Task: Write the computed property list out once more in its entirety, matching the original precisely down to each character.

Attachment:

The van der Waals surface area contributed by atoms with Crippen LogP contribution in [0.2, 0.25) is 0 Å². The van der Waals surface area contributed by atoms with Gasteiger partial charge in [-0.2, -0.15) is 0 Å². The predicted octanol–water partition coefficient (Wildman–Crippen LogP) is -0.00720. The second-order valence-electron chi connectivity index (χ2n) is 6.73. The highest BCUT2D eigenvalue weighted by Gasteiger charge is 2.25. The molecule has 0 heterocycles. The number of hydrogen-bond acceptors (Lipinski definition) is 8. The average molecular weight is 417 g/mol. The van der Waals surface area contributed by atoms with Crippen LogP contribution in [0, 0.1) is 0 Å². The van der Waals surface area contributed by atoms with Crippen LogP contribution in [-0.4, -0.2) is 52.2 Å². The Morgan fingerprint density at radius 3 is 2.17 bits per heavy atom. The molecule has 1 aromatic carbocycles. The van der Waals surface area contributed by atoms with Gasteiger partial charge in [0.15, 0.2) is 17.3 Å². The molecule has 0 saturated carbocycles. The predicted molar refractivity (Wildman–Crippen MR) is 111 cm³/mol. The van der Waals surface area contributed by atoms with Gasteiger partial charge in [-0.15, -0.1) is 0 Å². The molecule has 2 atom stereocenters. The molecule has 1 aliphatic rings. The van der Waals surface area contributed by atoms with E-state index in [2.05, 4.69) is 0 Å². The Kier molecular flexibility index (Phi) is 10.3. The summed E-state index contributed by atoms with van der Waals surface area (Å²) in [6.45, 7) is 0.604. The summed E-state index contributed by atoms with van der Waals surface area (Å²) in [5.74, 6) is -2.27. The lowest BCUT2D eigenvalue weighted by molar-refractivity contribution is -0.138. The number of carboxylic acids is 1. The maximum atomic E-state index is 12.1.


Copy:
The van der Waals surface area contributed by atoms with Crippen LogP contribution in [0.2, 0.25) is 0 Å². The van der Waals surface area contributed by atoms with Gasteiger partial charge in [-0.2, -0.15) is 0 Å². The predicted octanol–water partition coefficient (Wildman–Crippen LogP) is -0.00720. The second-order valence-electron chi connectivity index (χ2n) is 6.73. The highest BCUT2D eigenvalue weighted by Gasteiger charge is 2.25. The molecule has 0 heterocycles. The number of hydrogen-bond acceptors (Lipinski definition) is 8. The average molecular weight is 417 g/mol. The van der Waals surface area contributed by atoms with Crippen LogP contribution in [0, 0.1) is 0 Å². The van der Waals surface area contributed by atoms with Crippen LogP contribution in [-0.4, -0.2) is 52.2 Å². The Morgan fingerprint density at radius 3 is 2.17 bits per heavy atom. The molecule has 1 aromatic carbocycles. The van der Waals surface area contributed by atoms with Gasteiger partial charge in [0.15, 0.2) is 17.3 Å². The molecule has 0 saturated carbocycles. The predicted molar refractivity (Wildman–Crippen MR) is 111 cm³/mol. The van der Waals surface area contributed by atoms with Gasteiger partial charge in [-0.15, -0.1) is 0 Å². The molecule has 2 atom stereocenters. The molecule has 1 aliphatic rings. The van der Waals surface area contributed by atoms with E-state index in [2.05, 4.69) is 0 Å². The Kier molecular flexibility index (Phi) is 10.3. The summed E-state index contributed by atoms with van der Waals surface area (Å²) in [6.45, 7) is 0.604. The summed E-state index contributed by atoms with van der Waals surface area (Å²) in [5.74, 6) is -2.27. The lowest BCUT2D eigenvalue weighted by molar-refractivity contribution is -0.138. The number of carboxylic acids is 1. The maximum atomic E-state index is 12.1.